The very final portion in the Torah contains the first verse that we teach our children; “Torah tziva lanu Moshe, morasha, kehillat Yaakov1.” (“Moses taught us the Torah, it is an inheritance to the nation of Jacob.”) This verse is the source of the concept that there are 613 Mitzvot (Taryag Mitzovs). The Gemara says that the gematria (numerical value) of the word, ‘Torah’ is 611, which teaches us that Moses instructed the Jewish nation in 611 mitzvot and God directly told them the remaining two, those of belief in Him and the prohibition to follow other gods, bringing the total to 6132.

This Gemara causes the commentaries great difficulty in defining which commands in the Torah are included in the 613, because, in truth there seem to be far more commands than these 613. The brother of the Vilna Gaon addresses this problem in the book ’Maalot HaTorah’. He quotes his brother explaining that the Torah is compared to a tree; a tree has roots and has many branches that sprout from the roots. So too, the Torah has 613 roots which comprise the Taryag Mitzvot, but that there are numerous branches that sprout from each root, all of which are Torah obligations.

He goes further and writes that all the stories in the Torah are replete with mitzvot that obligate us in numerous ways. Each lesson derived from the actions of the characters in the Torah constitutes a Torah obligation, consequently the number of mitzvot in the Torah becomes incredibly great. This is the explanation of the Rabbi’s saying that God wanted to benefit the Jewish people by giving them many mitzvot - it does not just refer to the 613 of Taryag, rather to the thousands of obligations that arise from all the stories in the Torah3

With this understanding we can approach learning Torah with a new perspective. When the Torah tells us an account of an event, it is not merely telling us an interesting historical incident; rather it is teaching us valuable lessons about how we should live our own lives. Rav Noach Weinberg explains that the Torah is not merely a ‘history book’ rather it is called ‘Torat Chaim’, which is literally translated as ‘Instructions for Living.’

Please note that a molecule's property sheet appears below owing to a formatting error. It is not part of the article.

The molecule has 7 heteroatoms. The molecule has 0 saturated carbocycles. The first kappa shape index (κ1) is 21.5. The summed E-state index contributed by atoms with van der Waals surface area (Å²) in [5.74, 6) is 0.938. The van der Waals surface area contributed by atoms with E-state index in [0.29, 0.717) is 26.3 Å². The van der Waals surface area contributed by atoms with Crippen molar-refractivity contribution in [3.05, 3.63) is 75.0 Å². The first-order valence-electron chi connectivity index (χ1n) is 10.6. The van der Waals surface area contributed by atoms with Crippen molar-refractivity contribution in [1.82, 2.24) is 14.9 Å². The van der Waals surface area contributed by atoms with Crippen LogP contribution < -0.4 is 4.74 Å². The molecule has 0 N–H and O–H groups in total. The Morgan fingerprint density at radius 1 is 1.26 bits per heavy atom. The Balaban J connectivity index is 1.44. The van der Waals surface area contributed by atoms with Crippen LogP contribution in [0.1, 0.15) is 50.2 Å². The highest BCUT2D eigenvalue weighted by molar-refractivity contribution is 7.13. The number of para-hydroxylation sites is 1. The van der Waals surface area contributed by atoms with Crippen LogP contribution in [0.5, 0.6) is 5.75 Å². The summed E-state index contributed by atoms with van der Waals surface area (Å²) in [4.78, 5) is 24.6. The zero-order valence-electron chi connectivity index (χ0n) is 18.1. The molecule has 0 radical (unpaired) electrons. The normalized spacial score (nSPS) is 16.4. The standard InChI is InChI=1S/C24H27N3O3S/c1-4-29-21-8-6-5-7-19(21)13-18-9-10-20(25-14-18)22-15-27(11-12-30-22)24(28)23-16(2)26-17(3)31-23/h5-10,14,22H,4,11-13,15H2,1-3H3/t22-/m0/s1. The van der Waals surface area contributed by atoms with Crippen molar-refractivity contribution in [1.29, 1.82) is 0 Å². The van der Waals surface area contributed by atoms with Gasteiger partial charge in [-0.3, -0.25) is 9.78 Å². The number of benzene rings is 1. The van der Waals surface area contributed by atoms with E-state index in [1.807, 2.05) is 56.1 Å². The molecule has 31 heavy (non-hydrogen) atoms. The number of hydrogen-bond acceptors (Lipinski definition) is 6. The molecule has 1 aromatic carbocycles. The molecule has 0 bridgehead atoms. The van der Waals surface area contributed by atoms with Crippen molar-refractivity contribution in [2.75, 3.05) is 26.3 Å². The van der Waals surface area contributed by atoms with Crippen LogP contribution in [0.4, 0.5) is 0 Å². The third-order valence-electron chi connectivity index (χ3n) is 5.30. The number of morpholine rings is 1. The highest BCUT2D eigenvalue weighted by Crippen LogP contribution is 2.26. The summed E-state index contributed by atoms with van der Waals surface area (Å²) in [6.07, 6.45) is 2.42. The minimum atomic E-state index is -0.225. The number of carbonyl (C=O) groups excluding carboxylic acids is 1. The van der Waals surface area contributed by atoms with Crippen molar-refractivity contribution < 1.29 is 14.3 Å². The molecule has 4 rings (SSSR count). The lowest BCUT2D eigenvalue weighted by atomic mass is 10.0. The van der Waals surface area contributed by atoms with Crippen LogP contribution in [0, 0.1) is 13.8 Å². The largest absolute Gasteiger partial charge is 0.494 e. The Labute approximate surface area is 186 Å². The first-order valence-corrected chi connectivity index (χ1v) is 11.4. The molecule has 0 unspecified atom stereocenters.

This lesson is highly relevant as we complete the annual cycle of learning and celebrate the gift of Torah. Torah is not merely a highly intelligent and interesting book, it is God’s detailed instructions of how to conduct our lives. This applies to all aspects of Torah, including the Gemara and Jewish law. However, it is perhaps most apparent with regard to the Chumash. One Torah scholar pointed out that it is possible for a person to miss this vital point and instead primarily look to the Chumash as a source of a ‘good Dvar Torah’ on the Parsha to be said over at the Shabbat table! There is nothing wrong with having something to say at the Shabbat table, however, it is important to remember that the Chumash is God’s instructions about how to live our lives.

Rav Tzvi Kushelevsky makes this point in a recommendation to a book that emphasizes the relevance of Torah to our daily lives. He quotes the Ramban: “When you rise from studying a book, ponder carefully what you have learned in order to see what there is in it that can be put into practice.” Rav Kushelevski comments:

“The above words, written by the Ramban in a famous letter to his son, instructs us to search for the practical application of everything we learn in Torah. As lofty and essential as this goal is, however, it is one that often eludes us. We tend to perceive our Torah study as an intellectual pursuit, divorced from the reality of our lives.4

Simchat Torah is a day when we celebrate the great gift of Torah. May we all merit utilizing this gift to its fullest.


1 Vezot HaBracha, 33:4.

2 Makkot, 23b-24a.

3 Introduction to Maalot HaTorah.

4 Haskama to ‘Relevance’ by Rav Dan Roth Shlita.